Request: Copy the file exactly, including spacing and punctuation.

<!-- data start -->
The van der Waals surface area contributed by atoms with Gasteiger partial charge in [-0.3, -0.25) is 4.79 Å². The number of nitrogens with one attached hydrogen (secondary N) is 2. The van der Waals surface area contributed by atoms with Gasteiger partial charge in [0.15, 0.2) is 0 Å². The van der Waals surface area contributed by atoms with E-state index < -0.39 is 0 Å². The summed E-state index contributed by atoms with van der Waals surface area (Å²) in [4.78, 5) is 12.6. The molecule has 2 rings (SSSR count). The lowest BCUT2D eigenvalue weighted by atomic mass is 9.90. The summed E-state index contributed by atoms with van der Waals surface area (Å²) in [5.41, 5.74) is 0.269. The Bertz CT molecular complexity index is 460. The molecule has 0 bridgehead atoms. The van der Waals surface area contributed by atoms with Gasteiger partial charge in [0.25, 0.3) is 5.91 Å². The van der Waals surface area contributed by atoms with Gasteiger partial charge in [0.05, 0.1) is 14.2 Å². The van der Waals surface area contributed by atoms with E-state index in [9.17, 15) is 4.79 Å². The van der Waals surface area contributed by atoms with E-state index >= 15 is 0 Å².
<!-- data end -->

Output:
The van der Waals surface area contributed by atoms with Gasteiger partial charge in [-0.3, -0.25) is 4.79 Å². The number of nitrogens with one attached hydrogen (secondary N) is 2. The van der Waals surface area contributed by atoms with Gasteiger partial charge in [0.15, 0.2) is 0 Å². The van der Waals surface area contributed by atoms with E-state index < -0.39 is 0 Å². The summed E-state index contributed by atoms with van der Waals surface area (Å²) in [4.78, 5) is 12.6. The molecule has 2 rings (SSSR count). The lowest BCUT2D eigenvalue weighted by atomic mass is 9.90. The summed E-state index contributed by atoms with van der Waals surface area (Å²) in [5.41, 5.74) is 0.269. The Bertz CT molecular complexity index is 460. The molecule has 0 bridgehead atoms. The van der Waals surface area contributed by atoms with Gasteiger partial charge in [0.25, 0.3) is 5.91 Å². The van der Waals surface area contributed by atoms with Gasteiger partial charge in [0.05, 0.1) is 14.2 Å². The van der Waals surface area contributed by atoms with E-state index in [9.17, 15) is 4.79 Å². The van der Waals surface area contributed by atoms with E-state index >= 15 is 0 Å².